From: Andrea Giordano (giordano$##$embl.de)
Date: Wed Dec 15 2004 - 05:44:33 EST
gamma-carboxyglutamate is commonly found as a post-translational modified
component of protein factors responsible for the blood clotting cascade, and
it acts as a Ca chelator, upon which coagulation factors are activated.
I was wondering whether a chemical synthesis of this glutamate was feasible
(is it stable outside biological environment?) in such a form that allows
further manipulation, like incorporation into peptides.
Which is the coordination geometry of the Ca ion and the carboxylic residues?
How many COOH groups are bound per Ca ion?
Are there any other Ca chelators (apart from EDTA and EGTA) that may have same
Hope i raised some interest.... :-)
Thanks a lot!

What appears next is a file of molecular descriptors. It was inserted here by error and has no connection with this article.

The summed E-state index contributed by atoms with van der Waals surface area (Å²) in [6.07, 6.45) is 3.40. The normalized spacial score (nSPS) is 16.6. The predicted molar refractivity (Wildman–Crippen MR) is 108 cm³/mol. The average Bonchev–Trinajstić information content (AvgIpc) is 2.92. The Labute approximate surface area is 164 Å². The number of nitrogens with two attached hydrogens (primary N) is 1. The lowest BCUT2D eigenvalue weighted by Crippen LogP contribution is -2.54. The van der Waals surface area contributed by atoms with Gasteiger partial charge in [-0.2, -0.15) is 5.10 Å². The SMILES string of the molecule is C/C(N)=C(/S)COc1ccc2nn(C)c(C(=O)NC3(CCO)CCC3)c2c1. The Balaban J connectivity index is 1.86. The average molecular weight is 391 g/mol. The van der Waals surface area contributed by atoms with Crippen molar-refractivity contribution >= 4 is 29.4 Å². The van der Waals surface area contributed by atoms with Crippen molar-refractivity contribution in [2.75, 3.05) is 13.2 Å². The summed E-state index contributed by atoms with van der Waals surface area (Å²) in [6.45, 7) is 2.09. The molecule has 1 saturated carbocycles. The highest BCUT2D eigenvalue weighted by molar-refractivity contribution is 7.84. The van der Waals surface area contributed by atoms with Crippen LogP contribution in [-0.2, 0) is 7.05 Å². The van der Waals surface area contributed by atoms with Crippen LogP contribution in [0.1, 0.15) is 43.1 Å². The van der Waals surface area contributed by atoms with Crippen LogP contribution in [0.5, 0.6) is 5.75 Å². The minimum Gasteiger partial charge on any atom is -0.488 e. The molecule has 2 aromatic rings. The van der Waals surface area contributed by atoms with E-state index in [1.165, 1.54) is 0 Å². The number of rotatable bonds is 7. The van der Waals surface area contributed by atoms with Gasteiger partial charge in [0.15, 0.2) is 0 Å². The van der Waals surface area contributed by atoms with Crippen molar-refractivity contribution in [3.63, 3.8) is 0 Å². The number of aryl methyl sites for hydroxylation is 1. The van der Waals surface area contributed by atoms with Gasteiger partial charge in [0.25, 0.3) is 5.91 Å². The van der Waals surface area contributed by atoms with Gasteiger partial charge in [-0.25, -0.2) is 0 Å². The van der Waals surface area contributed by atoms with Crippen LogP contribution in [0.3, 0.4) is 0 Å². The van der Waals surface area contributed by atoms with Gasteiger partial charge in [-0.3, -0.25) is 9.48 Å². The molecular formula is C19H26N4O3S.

-- Andrea Giordano, PhD student Schultz group (Bioorganic chemistry of signaling molecules) http://www-db.embl-heidelberg.de/jss/emblGroups/g_162.html Gene Expression Program European Molecular Biology Laboratory Meyerhofstrasse, 1 69117 Heidelberg, Germany tel: 0049 6221 387 -498 (chem. lab) -264 (mol.bio. lab) fax: 0049 6221 387 206 _______________________________________________ ORGLIST - Organic Chemistry Mailing List Website / Archive / FAQ: http://www.orglist.net To post a message (TO EVERYBODY) send to everybody$##$orglist.net To unsubscribe, send to everybody-request$##$orglist.net the message: unsubscribe your_orglist_password your_address List coordinator: Joao Aires de Sousa (coordinator$##$orglist.net)
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